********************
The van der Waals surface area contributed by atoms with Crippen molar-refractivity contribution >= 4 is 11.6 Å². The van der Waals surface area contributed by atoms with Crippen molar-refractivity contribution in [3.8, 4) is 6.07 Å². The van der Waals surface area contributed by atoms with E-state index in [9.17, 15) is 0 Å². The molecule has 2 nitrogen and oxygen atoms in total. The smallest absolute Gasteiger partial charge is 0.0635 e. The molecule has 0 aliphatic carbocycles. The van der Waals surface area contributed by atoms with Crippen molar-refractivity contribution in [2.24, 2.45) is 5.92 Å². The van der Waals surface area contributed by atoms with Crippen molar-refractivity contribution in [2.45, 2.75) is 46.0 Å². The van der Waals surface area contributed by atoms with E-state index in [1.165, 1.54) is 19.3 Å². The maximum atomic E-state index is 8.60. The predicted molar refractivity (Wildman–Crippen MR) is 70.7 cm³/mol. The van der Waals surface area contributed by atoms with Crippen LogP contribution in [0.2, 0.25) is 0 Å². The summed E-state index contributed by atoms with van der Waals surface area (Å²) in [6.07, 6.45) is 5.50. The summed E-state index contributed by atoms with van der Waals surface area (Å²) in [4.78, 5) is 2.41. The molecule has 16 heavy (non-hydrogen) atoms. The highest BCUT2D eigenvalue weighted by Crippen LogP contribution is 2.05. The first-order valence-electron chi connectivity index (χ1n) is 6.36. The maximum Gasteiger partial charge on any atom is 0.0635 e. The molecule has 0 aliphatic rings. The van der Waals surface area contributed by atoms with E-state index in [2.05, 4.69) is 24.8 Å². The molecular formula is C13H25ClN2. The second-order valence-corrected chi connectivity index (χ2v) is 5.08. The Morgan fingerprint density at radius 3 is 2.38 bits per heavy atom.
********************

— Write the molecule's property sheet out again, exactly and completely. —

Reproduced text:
The van der Waals surface area contributed by atoms with Crippen molar-refractivity contribution >= 4 is 11.6 Å². The van der Waals surface area contributed by atoms with Crippen molar-refractivity contribution in [3.8, 4) is 6.07 Å². The van der Waals surface area contributed by atoms with E-state index in [9.17, 15) is 0 Å². The molecule has 2 nitrogen and oxygen atoms in total. The smallest absolute Gasteiger partial charge is 0.0635 e. The molecule has 0 aliphatic carbocycles. The van der Waals surface area contributed by atoms with Crippen molar-refractivity contribution in [2.24, 2.45) is 5.92 Å². The van der Waals surface area contributed by atoms with Crippen molar-refractivity contribution in [2.45, 2.75) is 46.0 Å². The van der Waals surface area contributed by atoms with E-state index in [1.165, 1.54) is 19.3 Å². The maximum atomic E-state index is 8.60. The predicted molar refractivity (Wildman–Crippen MR) is 70.7 cm³/mol. The van der Waals surface area contributed by atoms with Crippen LogP contribution in [0.2, 0.25) is 0 Å². The summed E-state index contributed by atoms with van der Waals surface area (Å²) in [6.07, 6.45) is 5.50. The summed E-state index contributed by atoms with van der Waals surface area (Å²) in [4.78, 5) is 2.41. The molecule has 16 heavy (non-hydrogen) atoms. The highest BCUT2D eigenvalue weighted by Crippen LogP contribution is 2.05. The first-order valence-electron chi connectivity index (χ1n) is 6.36. The maximum Gasteiger partial charge on any atom is 0.0635 e. The molecule has 0 aliphatic rings. The van der Waals surface area contributed by atoms with E-state index in [2.05, 4.69) is 24.8 Å². The molecular formula is C13H25ClN2. The second-order valence-corrected chi connectivity index (χ2v) is 5.08. The Morgan fingerprint density at radius 3 is 2.38 bits per heavy atom.